Black Partridge comprises two brothers from Illinois. The duo have a unique sound that fuses lo-fi rock and pop with caressing sentiments of shoegaze and dream-pop. The older brother, Vito, plays the bass guitar while Mick takes over vocals and guitar. While the pair has yet to release an album, they have four songs available on their Facebook page.
“Right Place” is a successful experiment of ghostly vocals and creaky guitars, suitable for a cobweb-laden haunted house. Mick’s voice comes in sharply over flowing guitar riffs. The melodies are not harsh, but strong. Mick has a sweet raspy voice akin to Britt Daniel, Finn Andrews, and Alasdair MacLean. His variety in pitch makes gender somewhat incongruous for those not familiar with Mick’s name. Mick showcases his vocal range in “Right Place” much like Victoria Legrand throughout Beach House’s Teen Dream. All of these inadvertent influences lead to a distinctive song that is slightly reminiscent of these artists. The mostly constant, unhurried harmony creates a tune that is flows easily without reaching mundane placidity.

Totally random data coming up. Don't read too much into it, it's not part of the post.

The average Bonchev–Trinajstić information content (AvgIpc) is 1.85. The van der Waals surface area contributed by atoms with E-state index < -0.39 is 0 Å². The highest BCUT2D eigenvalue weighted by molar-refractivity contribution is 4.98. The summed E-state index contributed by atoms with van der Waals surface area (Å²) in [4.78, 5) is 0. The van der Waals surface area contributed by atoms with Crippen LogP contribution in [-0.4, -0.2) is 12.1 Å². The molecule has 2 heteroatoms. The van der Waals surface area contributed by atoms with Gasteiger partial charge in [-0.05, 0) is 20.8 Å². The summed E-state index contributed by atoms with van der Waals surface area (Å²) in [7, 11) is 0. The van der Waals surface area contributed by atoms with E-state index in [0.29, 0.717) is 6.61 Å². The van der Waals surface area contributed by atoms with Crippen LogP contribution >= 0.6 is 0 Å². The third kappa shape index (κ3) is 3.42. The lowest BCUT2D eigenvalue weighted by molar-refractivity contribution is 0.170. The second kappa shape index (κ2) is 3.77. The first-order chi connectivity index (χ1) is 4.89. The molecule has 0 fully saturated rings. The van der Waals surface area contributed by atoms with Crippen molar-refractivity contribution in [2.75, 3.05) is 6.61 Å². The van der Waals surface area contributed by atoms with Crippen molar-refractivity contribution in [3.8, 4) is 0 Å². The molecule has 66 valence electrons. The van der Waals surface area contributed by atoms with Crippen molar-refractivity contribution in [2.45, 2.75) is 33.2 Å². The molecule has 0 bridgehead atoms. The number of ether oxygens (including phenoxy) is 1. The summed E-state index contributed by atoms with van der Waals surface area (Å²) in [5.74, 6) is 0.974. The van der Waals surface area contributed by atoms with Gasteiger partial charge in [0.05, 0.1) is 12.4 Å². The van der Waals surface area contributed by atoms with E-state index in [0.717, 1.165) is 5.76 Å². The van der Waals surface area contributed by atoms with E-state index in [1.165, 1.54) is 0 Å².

“Woman Come Soon” has a small southern twang that makes you feel as if you are out in the desolate countryside enjoying a day full of nature and sunshine. The lyrics speak of numerous natural entities, attaching music with the environment. “I was down on my luck so I followed the road to the river,” he sings. “The river moved, I feared for rain, we sat together watching the current’s waves.” Black Partridge relates things such as rhythm and rain, the moon and loneliness. The melody slowly fades out and you are left floating in the organic setting created through the lyrics. “Woman Come Soon” is a lazy-day song that will leave you nostalgic for summer days spent outside, or autumn leaves falling gently beside the log you sit upon.
Do not be fooled by the same-y beginnings; each song has a unique sound and feeling. “Reciprocation” transports you back into the days of Jim Morrison. The lo-fi quality makes it feels as if you are on the set of one of The Doors’ concerts. The beat is faster than the previous tracks and the tone is forceful. The guitar twang is reminiscent of Morrison and “L.A. Woman”, but lacks the intense energy.The vocals are still in the laid-back retrospective style, but are gloomier than those used in“Woman Come Soon”.
The four songs that Black Partridge released are promising. Their tracks are full of eclectic influences, yet their sound is unified and accessible. Black Partridge do not simply mimic older bands. Their songs contain just a smattering of recognizable influences, coupled with a new direction. This combination makes for a very enjoyable set of songs.
RIYL: Beach House, The Clientele, The Veils, Deerhunter, Little Joy, The Doors, Spoon, Destroyer, The Orchids, Mojave 3, The Field Mice, Trembling Blue Stars, The Lucksmiths